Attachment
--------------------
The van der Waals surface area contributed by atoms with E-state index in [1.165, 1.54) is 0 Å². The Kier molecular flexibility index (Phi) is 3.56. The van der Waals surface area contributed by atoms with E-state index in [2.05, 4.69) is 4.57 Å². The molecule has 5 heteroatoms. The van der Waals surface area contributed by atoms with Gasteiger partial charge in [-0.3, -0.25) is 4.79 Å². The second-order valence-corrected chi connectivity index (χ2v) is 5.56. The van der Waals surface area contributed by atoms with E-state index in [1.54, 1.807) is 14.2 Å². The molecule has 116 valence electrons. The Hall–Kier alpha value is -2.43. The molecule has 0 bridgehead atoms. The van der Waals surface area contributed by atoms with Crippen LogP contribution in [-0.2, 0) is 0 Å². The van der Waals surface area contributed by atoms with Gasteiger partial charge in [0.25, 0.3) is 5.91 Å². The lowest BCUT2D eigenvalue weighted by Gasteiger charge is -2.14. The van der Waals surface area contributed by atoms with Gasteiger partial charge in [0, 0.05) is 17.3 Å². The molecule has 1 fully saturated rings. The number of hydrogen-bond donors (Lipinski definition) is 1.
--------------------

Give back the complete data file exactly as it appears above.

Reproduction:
The van der Waals surface area contributed by atoms with E-state index in [1.165, 1.54) is 0 Å². The Kier molecular flexibility index (Phi) is 3.56. The van der Waals surface area contributed by atoms with E-state index in [2.05, 4.69) is 4.57 Å². The molecule has 5 heteroatoms. The van der Waals surface area contributed by atoms with Gasteiger partial charge in [-0.3, -0.25) is 4.79 Å². The second-order valence-corrected chi connectivity index (χ2v) is 5.56. The van der Waals surface area contributed by atoms with E-state index in [1.54, 1.807) is 14.2 Å². The molecule has 116 valence electrons. The Hall–Kier alpha value is -2.43. The molecule has 0 bridgehead atoms. The van der Waals surface area contributed by atoms with Crippen LogP contribution in [-0.2, 0) is 0 Å². The van der Waals surface area contributed by atoms with Gasteiger partial charge in [0.25, 0.3) is 5.91 Å². The lowest BCUT2D eigenvalue weighted by Gasteiger charge is -2.14. The van der Waals surface area contributed by atoms with Gasteiger partial charge in [0, 0.05) is 17.3 Å². The molecule has 1 fully saturated rings. The number of hydrogen-bond donors (Lipinski definition) is 1.